Rene knew if we just patient we would catch up, and rushing things at this point in the game would be a mistake. When it did happen it was quite sudden. Rene could suddenly see him from his position in front, but I could only see movement and bush. I was afraid to move up the couple of feet separating us, but afraid if I did not move I would have a repeat of the previous year where all I saw was a disappearing dream. I anxiously waited and Rene signaled that the eland was moving to our right and I needed to be ready. I was more than ready, I was 41 years ready and when the magnificent bull walked out into a small clearing I put the .375 where his massive neck met his body and pulled the trigger. He did not run any further; he did not take even one more step, much less make it into the National Park, many miles away.

I was elated. This was truly the most magnificent animal I had ever had the honor of following and matching wits with in my hunting career. He was not the best of his species, in fact I would only put him as a solid representative, but he was My Lord Derby and I was on foot, two day’s walk from the nearest road. It represented a massive amount of homework and dedication to finally collect a Lord Derby Eland. I had spent years, tracking and following the species, but had always been disappointed. Now that demon was laid to rest at my feet and I could only hope my departed father was able to rejoice with me.

We walked to camp in about five hours and sent the porters back for all of the meat, while we worked on the cape, which we took with us. The porters made excellent time and all the meat was brought to camp and prepared as jerky in the dry climate.

To cap off a great hunt my Danish companion was also able to collect a magnificent eland in the same general area. He also collected buffalo, western hartebeest, harnessed bushbuck, duiker and passed up on a nice roan while tracking eland.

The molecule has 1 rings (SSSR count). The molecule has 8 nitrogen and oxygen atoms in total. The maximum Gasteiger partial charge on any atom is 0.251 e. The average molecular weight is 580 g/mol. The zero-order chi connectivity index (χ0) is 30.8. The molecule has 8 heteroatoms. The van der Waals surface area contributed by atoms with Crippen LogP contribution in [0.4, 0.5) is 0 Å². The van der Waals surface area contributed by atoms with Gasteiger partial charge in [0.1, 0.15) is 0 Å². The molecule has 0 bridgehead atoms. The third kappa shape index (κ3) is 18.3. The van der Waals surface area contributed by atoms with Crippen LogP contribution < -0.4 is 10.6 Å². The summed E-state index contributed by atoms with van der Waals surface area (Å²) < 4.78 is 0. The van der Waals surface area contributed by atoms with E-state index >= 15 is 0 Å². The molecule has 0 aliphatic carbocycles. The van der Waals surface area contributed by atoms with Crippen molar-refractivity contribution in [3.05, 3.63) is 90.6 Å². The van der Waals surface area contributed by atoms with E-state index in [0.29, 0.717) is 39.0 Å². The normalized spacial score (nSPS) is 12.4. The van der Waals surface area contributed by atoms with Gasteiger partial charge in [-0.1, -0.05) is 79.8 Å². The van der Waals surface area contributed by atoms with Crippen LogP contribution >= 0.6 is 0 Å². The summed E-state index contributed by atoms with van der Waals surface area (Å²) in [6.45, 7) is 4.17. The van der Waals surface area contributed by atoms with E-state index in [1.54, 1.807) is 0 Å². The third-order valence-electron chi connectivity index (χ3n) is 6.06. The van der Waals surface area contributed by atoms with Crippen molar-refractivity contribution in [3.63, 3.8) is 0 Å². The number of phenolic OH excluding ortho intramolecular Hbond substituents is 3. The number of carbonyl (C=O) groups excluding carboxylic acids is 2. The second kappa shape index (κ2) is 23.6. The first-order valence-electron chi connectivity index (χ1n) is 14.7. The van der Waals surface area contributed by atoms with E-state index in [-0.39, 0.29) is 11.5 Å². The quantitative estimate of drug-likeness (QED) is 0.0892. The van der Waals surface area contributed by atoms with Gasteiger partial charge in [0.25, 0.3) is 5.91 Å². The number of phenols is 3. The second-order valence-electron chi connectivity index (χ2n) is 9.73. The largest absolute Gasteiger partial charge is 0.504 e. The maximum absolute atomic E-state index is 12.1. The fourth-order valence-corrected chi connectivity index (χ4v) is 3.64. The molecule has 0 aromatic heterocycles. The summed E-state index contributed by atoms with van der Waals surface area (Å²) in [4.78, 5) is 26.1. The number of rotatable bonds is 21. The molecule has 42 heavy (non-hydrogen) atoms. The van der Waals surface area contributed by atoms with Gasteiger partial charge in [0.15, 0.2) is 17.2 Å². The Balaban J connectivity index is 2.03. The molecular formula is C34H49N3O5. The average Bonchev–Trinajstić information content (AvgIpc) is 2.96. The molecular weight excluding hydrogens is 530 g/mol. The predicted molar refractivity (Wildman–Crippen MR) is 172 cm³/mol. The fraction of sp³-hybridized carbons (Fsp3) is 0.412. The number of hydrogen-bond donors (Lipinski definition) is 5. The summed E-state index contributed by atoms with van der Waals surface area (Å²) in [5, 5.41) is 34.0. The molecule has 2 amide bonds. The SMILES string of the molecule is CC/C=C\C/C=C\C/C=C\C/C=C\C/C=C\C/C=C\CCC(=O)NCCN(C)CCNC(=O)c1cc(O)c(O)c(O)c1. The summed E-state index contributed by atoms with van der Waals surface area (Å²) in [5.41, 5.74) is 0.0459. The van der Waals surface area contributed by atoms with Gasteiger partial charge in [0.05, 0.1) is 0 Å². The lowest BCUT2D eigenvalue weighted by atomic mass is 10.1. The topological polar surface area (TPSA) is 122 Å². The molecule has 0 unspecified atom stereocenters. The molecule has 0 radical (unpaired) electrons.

To say that we were both pleased with ourselves would be a vast understatement.

While snapping a few commemorative photos I felt more of a hunter than any time before or after. The only possible exception was perhaps when I shot my bongo, as I had no tracker or companion with me at all on that trip. There is something about doing it yourself, with no PH to scout it out for you and tell you what to do and which one to shoot.

Cam Greig was born and raised in Cameroun where he conducts and helps others conduct self-guided hunts on an annual basis. He can be reached at +(USA) 650-948-4560

To have organized the porters, found a place to hunt and kept at the language and all that it took to make it happen was extremely fulfilling. I felt back in touch with my ancestors, not only my father, but my grandfather who came to Cameroun in the early 1900’s, on beyond to all our common ancestors who hunted as a means to live, not as a supplemental aspect to their lives. Society has lost track of our true heritage among all the high rises, and asphalt. For now I could just enjoy the great environment I was immersed in, heat and all. I know I had provided meat for a substantial portion of the village, just like my ancestors.

I knew I would be back to suffer again.